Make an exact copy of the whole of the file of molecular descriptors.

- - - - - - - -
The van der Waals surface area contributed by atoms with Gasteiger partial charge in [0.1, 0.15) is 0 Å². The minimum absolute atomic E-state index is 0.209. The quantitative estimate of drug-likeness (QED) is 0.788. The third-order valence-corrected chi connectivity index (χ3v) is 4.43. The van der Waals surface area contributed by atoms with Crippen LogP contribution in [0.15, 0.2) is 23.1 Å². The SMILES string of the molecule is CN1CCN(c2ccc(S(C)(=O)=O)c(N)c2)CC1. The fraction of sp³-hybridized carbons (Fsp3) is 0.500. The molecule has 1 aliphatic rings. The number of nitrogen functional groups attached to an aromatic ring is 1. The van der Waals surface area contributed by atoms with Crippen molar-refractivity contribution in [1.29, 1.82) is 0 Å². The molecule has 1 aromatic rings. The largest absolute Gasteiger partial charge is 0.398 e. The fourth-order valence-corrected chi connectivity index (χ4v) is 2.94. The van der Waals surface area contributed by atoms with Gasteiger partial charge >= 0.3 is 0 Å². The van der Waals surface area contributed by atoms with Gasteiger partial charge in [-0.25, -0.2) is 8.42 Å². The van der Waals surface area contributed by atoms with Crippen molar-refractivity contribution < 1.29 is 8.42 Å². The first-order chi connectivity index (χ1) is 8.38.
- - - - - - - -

The van der Waals surface area contributed by atoms with Gasteiger partial charge in [0.1, 0.15) is 0 Å². The minimum absolute atomic E-state index is 0.209. The quantitative estimate of drug-likeness (QED) is 0.788. The third-order valence-corrected chi connectivity index (χ3v) is 4.43. The van der Waals surface area contributed by atoms with Crippen LogP contribution in [0.15, 0.2) is 23.1 Å². The SMILES string of the molecule is CN1CCN(c2ccc(S(C)(=O)=O)c(N)c2)CC1. The fraction of sp³-hybridized carbons (Fsp3) is 0.500. The molecule has 1 aliphatic rings. The number of nitrogen functional groups attached to an aromatic ring is 1. The van der Waals surface area contributed by atoms with Crippen molar-refractivity contribution in [1.29, 1.82) is 0 Å². The molecule has 1 aromatic rings. The largest absolute Gasteiger partial charge is 0.398 e. The fourth-order valence-corrected chi connectivity index (χ4v) is 2.94. The van der Waals surface area contributed by atoms with Gasteiger partial charge >= 0.3 is 0 Å². The van der Waals surface area contributed by atoms with Gasteiger partial charge in [-0.25, -0.2) is 8.42 Å². The van der Waals surface area contributed by atoms with Crippen molar-refractivity contribution < 1.29 is 8.42 Å². The first-order chi connectivity index (χ1) is 8.38.